Drone Captures Incredible Sight In Ocean- Up To 64,000 Sea Turtles: Video

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Technology tends to make doing our jobs easier. In the world of research, drones allow researchers to keep track of endangered species. Footage captured by a drone provided researchers at Raine Island a mind-boggling sight of 64,000 sea turtles on Australia’s Great Barrier Reef. (1)

Green Sea Turtles Rookery

The Great Barrier Reef is the largest green turtle rookery on this great planet of ours. A rookery refers to the nesting location for a large group of sea turtles.  The stunning video captured in December 2019, shows the massive gathering of turtles swimming and bobbing in the ocean. (1,2)

The sea turtles were making their way to shore to lay their eggs. According to Dr. Andrew Dunstan, Department of Environment and Science, the drone has answered the challenge researchers face with accurate counts. (1)

“Previous population survey methods involved painting a white stripe down the green turtles’ shell when they were nesting on the beach,” says Dr. Dunstan. “From a small boat, we then counted painted and non-painted turtles, but eyes are attracted much more to a turtle with a bright white stripe than an unpainted turtle, resulting in biased counts and reduced accuracy.” (1)

Reduced Risk Counting Sea Turtles

Differentiating between painted and unpainted turtles is difficult and risky. Traditionally researchers count sea turtles from a small boat. Combine this awkward positioning with the rough waters in the area and it becomes impossible to get an accurate number. It also puts researchers out on the waters at risk. (1)

“Using a drone is easier, safer, much more accurate, and the data can be immediately and permanently stored,” says Dr. Dunstan. (1)

Sea Turtles Miscount

Richard Fitzpatrick, a research partner from the Biopixel Oceans Foundation, said with access to the drone footage, they discovered they had greatly underestimated the number of sea turtles. These miscalculations in the past were to a factor of 1.73. (1)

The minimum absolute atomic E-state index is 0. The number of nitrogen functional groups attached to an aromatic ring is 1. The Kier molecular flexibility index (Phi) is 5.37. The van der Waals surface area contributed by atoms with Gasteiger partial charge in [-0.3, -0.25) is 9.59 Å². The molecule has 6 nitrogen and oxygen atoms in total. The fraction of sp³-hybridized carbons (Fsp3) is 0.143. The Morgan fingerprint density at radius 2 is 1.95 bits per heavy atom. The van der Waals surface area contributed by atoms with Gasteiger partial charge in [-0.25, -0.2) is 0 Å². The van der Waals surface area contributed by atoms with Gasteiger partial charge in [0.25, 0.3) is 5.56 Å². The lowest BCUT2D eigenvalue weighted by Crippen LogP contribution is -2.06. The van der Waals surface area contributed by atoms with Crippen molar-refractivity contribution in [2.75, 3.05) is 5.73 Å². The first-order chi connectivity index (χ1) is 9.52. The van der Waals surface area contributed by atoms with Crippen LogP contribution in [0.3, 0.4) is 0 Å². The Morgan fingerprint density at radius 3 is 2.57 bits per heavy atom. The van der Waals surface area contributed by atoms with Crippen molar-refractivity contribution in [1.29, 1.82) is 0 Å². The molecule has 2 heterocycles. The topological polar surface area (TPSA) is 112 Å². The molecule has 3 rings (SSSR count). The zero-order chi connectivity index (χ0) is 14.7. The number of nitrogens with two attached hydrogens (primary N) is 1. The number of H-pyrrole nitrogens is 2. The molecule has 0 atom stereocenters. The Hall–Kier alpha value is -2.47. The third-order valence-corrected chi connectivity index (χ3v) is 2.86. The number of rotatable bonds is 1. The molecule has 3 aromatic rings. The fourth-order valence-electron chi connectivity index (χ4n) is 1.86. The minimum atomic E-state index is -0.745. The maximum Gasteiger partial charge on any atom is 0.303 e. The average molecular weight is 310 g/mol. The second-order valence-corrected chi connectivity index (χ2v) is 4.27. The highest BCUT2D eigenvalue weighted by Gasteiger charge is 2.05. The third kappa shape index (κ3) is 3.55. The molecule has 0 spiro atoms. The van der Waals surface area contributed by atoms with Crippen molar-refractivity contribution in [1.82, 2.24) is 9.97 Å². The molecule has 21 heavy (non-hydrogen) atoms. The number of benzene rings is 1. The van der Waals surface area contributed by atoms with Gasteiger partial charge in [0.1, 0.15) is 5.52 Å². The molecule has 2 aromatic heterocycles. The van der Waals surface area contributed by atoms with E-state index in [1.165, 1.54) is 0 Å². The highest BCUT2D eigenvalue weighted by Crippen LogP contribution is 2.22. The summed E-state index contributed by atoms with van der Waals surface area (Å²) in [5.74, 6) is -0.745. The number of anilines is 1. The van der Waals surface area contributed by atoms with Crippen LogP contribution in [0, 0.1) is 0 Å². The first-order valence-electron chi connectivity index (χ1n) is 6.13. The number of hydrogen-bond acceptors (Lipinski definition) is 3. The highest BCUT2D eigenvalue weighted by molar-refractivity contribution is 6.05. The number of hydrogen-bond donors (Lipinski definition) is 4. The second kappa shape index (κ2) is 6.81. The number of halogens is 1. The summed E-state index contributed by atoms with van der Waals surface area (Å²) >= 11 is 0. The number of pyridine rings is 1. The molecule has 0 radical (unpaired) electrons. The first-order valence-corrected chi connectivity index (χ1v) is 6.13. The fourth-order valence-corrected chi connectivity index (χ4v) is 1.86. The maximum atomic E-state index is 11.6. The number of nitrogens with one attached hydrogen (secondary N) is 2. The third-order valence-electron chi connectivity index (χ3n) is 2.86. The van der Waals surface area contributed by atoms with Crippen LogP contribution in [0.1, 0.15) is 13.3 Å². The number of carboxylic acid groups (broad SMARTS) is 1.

“By using drones we have adjusted historical data,” says Fitzpatrick. “What previously took a number of researchers a long time can now be by one drone operator in under an hour.” (1)

See Turtles Count Accuracy

According to Anna Marsdan, Managing Director of the Great Barrier Reef Foundation, the new research helps restore the critical habitat of the island. “We’re seeing the world’s largest aggregation of green turtles captured in these extraordinary drone images that are helping to document the largest turtle numbers seen since we began the Raine Island Recovery Project,” she says. (1)

Marsden points out that the ability to combine technology and science makes their work more effective. Accuracy is important when dealing with counts for endangered species like the green turtles. (1)

Sea Turtles’ Nesting Beaches

“We’re taking action to improve and rebuild the island’s nesting beaches and building fences to prevent turtle deaths, all working to strengthen the island’s resilience and ensure the survival of our northern green turtles and many other species,” she explains. (1)

As for the future role of technology, artificial intelligence could make things even easier by providing automated counts from the footage. This will allow researchers to focus on other aspects of their study. (1)

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